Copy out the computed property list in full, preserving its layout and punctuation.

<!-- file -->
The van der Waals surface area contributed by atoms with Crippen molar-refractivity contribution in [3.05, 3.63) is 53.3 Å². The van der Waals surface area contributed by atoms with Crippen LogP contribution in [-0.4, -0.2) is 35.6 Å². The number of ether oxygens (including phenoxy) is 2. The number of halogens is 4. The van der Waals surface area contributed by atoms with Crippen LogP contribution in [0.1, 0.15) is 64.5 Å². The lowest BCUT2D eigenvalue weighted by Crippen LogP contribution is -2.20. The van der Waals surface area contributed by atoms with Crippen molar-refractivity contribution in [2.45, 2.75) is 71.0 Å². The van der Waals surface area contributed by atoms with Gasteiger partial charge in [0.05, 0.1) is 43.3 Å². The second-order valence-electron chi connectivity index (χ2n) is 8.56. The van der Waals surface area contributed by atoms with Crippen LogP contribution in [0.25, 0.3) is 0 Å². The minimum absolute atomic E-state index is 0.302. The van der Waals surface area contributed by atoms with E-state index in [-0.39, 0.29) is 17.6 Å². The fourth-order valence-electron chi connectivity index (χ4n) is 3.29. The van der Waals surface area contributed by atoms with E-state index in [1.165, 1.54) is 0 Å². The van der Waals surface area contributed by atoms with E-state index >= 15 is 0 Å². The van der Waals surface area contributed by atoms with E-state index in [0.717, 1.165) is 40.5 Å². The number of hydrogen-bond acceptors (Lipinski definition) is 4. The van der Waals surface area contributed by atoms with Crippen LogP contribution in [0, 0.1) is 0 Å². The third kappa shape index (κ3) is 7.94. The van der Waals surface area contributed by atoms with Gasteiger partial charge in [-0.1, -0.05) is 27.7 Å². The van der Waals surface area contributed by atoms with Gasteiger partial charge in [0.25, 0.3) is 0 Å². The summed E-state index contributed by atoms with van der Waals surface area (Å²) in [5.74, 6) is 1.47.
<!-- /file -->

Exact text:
The van der Waals surface area contributed by atoms with Crippen molar-refractivity contribution in [3.05, 3.63) is 53.3 Å². The van der Waals surface area contributed by atoms with Crippen LogP contribution in [-0.4, -0.2) is 35.6 Å². The number of ether oxygens (including phenoxy) is 2. The number of halogens is 4. The van der Waals surface area contributed by atoms with Crippen LogP contribution in [0.1, 0.15) is 64.5 Å². The lowest BCUT2D eigenvalue weighted by Crippen LogP contribution is -2.20. The van der Waals surface area contributed by atoms with Crippen molar-refractivity contribution in [2.45, 2.75) is 71.0 Å². The van der Waals surface area contributed by atoms with Gasteiger partial charge in [0.05, 0.1) is 43.3 Å². The second-order valence-electron chi connectivity index (χ2n) is 8.56. The van der Waals surface area contributed by atoms with Crippen LogP contribution in [0.25, 0.3) is 0 Å². The minimum absolute atomic E-state index is 0.302. The van der Waals surface area contributed by atoms with E-state index in [-0.39, 0.29) is 17.6 Å². The fourth-order valence-electron chi connectivity index (χ4n) is 3.29. The van der Waals surface area contributed by atoms with E-state index in [1.165, 1.54) is 0 Å². The van der Waals surface area contributed by atoms with E-state index >= 15 is 0 Å². The van der Waals surface area contributed by atoms with E-state index in [0.717, 1.165) is 40.5 Å². The number of hydrogen-bond acceptors (Lipinski definition) is 4. The van der Waals surface area contributed by atoms with Crippen LogP contribution in [0, 0.1) is 0 Å². The third kappa shape index (κ3) is 7.94. The van der Waals surface area contributed by atoms with Gasteiger partial charge in [-0.1, -0.05) is 27.7 Å². The van der Waals surface area contributed by atoms with Gasteiger partial charge in [0.25, 0.3) is 0 Å². The summed E-state index contributed by atoms with van der Waals surface area (Å²) in [5.74, 6) is 1.47.